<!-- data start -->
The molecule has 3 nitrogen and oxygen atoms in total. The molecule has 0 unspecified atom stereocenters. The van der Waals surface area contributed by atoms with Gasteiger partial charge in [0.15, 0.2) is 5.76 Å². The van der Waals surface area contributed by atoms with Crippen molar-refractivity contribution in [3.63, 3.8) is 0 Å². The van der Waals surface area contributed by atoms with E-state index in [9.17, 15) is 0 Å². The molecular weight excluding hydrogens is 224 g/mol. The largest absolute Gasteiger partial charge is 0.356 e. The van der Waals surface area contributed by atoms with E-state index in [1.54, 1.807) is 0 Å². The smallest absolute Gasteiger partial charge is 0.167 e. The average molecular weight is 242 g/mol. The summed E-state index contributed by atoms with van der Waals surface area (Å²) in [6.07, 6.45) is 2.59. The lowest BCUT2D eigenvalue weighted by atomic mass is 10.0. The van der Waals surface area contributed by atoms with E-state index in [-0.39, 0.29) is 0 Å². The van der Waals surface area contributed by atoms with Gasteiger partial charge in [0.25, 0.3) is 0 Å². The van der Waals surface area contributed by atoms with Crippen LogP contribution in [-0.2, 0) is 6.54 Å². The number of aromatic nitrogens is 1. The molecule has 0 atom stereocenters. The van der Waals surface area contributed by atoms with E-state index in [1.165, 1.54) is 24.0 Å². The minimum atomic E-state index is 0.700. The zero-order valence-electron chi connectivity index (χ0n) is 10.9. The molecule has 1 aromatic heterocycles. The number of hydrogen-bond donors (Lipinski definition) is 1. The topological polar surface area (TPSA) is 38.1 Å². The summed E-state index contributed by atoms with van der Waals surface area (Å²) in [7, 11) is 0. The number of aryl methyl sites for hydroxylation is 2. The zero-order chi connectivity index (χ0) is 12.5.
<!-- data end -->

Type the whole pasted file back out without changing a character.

The molecule has 3 nitrogen and oxygen atoms in total. The molecule has 0 unspecified atom stereocenters. The van der Waals surface area contributed by atoms with Gasteiger partial charge in [0.15, 0.2) is 5.76 Å². The van der Waals surface area contributed by atoms with Crippen molar-refractivity contribution in [3.63, 3.8) is 0 Å². The van der Waals surface area contributed by atoms with E-state index in [9.17, 15) is 0 Å². The molecular weight excluding hydrogens is 224 g/mol. The largest absolute Gasteiger partial charge is 0.356 e. The van der Waals surface area contributed by atoms with E-state index in [1.54, 1.807) is 0 Å². The smallest absolute Gasteiger partial charge is 0.167 e. The average molecular weight is 242 g/mol. The summed E-state index contributed by atoms with van der Waals surface area (Å²) in [6.07, 6.45) is 2.59. The lowest BCUT2D eigenvalue weighted by atomic mass is 10.0. The van der Waals surface area contributed by atoms with E-state index in [-0.39, 0.29) is 0 Å². The van der Waals surface area contributed by atoms with Gasteiger partial charge in [0.25, 0.3) is 0 Å². The van der Waals surface area contributed by atoms with Crippen LogP contribution in [-0.2, 0) is 6.54 Å². The number of aromatic nitrogens is 1. The molecule has 0 atom stereocenters. The van der Waals surface area contributed by atoms with E-state index in [1.165, 1.54) is 24.0 Å². The minimum atomic E-state index is 0.700. The zero-order valence-electron chi connectivity index (χ0n) is 10.9. The molecule has 1 aromatic heterocycles. The number of hydrogen-bond donors (Lipinski definition) is 1. The topological polar surface area (TPSA) is 38.1 Å². The summed E-state index contributed by atoms with van der Waals surface area (Å²) in [7, 11) is 0. The number of aryl methyl sites for hydroxylation is 2. The zero-order chi connectivity index (χ0) is 12.5.